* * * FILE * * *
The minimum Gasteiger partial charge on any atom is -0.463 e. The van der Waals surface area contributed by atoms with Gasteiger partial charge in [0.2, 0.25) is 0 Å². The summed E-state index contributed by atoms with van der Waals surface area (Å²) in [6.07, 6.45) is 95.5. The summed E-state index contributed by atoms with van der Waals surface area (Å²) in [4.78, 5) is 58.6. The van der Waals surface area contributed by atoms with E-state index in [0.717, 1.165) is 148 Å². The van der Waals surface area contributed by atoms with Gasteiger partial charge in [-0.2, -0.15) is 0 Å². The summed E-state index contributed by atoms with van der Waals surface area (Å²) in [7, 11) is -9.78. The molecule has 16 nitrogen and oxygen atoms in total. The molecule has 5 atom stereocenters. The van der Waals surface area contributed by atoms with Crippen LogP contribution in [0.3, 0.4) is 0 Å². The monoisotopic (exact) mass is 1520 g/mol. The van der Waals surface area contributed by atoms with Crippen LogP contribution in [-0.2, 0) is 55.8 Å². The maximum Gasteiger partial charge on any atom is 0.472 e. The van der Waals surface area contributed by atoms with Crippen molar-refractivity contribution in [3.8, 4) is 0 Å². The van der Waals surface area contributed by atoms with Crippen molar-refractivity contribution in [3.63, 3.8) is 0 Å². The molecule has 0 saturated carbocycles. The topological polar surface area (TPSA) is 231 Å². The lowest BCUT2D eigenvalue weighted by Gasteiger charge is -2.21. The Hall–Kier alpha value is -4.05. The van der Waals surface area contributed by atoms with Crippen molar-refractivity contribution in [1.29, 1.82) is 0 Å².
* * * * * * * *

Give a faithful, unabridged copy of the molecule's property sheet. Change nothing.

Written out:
The minimum Gasteiger partial charge on any atom is -0.463 e. The van der Waals surface area contributed by atoms with Gasteiger partial charge in [0.2, 0.25) is 0 Å². The summed E-state index contributed by atoms with van der Waals surface area (Å²) in [6.07, 6.45) is 95.5. The summed E-state index contributed by atoms with van der Waals surface area (Å²) in [4.78, 5) is 58.6. The van der Waals surface area contributed by atoms with E-state index in [0.717, 1.165) is 148 Å². The van der Waals surface area contributed by atoms with Gasteiger partial charge in [-0.2, -0.15) is 0 Å². The summed E-state index contributed by atoms with van der Waals surface area (Å²) in [7, 11) is -9.78. The molecule has 16 nitrogen and oxygen atoms in total. The molecule has 5 atom stereocenters. The van der Waals surface area contributed by atoms with Crippen LogP contribution in [0.3, 0.4) is 0 Å². The monoisotopic (exact) mass is 1520 g/mol. The van der Waals surface area contributed by atoms with Crippen LogP contribution in [-0.2, 0) is 55.8 Å². The maximum Gasteiger partial charge on any atom is 0.472 e. The van der Waals surface area contributed by atoms with Crippen molar-refractivity contribution in [3.8, 4) is 0 Å². The van der Waals surface area contributed by atoms with Crippen molar-refractivity contribution in [3.63, 3.8) is 0 Å². The molecule has 0 saturated carbocycles. The topological polar surface area (TPSA) is 231 Å². The lowest BCUT2D eigenvalue weighted by Gasteiger charge is -2.21. The Hall–Kier alpha value is -4.05. The van der Waals surface area contributed by atoms with Crippen molar-refractivity contribution in [1.29, 1.82) is 0 Å².